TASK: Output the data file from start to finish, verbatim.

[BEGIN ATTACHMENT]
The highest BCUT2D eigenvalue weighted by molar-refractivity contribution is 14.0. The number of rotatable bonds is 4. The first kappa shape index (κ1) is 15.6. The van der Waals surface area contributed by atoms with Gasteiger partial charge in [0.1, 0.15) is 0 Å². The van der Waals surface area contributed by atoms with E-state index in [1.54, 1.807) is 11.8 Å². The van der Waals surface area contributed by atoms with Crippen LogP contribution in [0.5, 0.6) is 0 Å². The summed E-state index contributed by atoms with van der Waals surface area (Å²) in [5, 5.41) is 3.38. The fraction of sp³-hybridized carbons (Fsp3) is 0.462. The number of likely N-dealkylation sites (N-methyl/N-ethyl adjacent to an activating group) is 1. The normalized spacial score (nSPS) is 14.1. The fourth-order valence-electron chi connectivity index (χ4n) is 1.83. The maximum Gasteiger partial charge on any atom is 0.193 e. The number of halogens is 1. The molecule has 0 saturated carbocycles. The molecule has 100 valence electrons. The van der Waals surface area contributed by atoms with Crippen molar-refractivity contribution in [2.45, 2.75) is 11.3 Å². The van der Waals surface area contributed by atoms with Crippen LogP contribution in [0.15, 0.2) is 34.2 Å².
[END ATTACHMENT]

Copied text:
The highest BCUT2D eigenvalue weighted by molar-refractivity contribution is 14.0. The number of rotatable bonds is 4. The first kappa shape index (κ1) is 15.6. The van der Waals surface area contributed by atoms with Gasteiger partial charge in [0.1, 0.15) is 0 Å². The van der Waals surface area contributed by atoms with E-state index in [1.54, 1.807) is 11.8 Å². The van der Waals surface area contributed by atoms with Crippen LogP contribution in [0.5, 0.6) is 0 Å². The summed E-state index contributed by atoms with van der Waals surface area (Å²) in [5, 5.41) is 3.38. The fraction of sp³-hybridized carbons (Fsp3) is 0.462. The number of likely N-dealkylation sites (N-methyl/N-ethyl adjacent to an activating group) is 1. The normalized spacial score (nSPS) is 14.1. The fourth-order valence-electron chi connectivity index (χ4n) is 1.83. The maximum Gasteiger partial charge on any atom is 0.193 e. The number of halogens is 1. The molecule has 0 saturated carbocycles. The molecule has 100 valence electrons. The van der Waals surface area contributed by atoms with Crippen molar-refractivity contribution in [2.45, 2.75) is 11.3 Å². The van der Waals surface area contributed by atoms with Crippen LogP contribution in [0.15, 0.2) is 34.2 Å².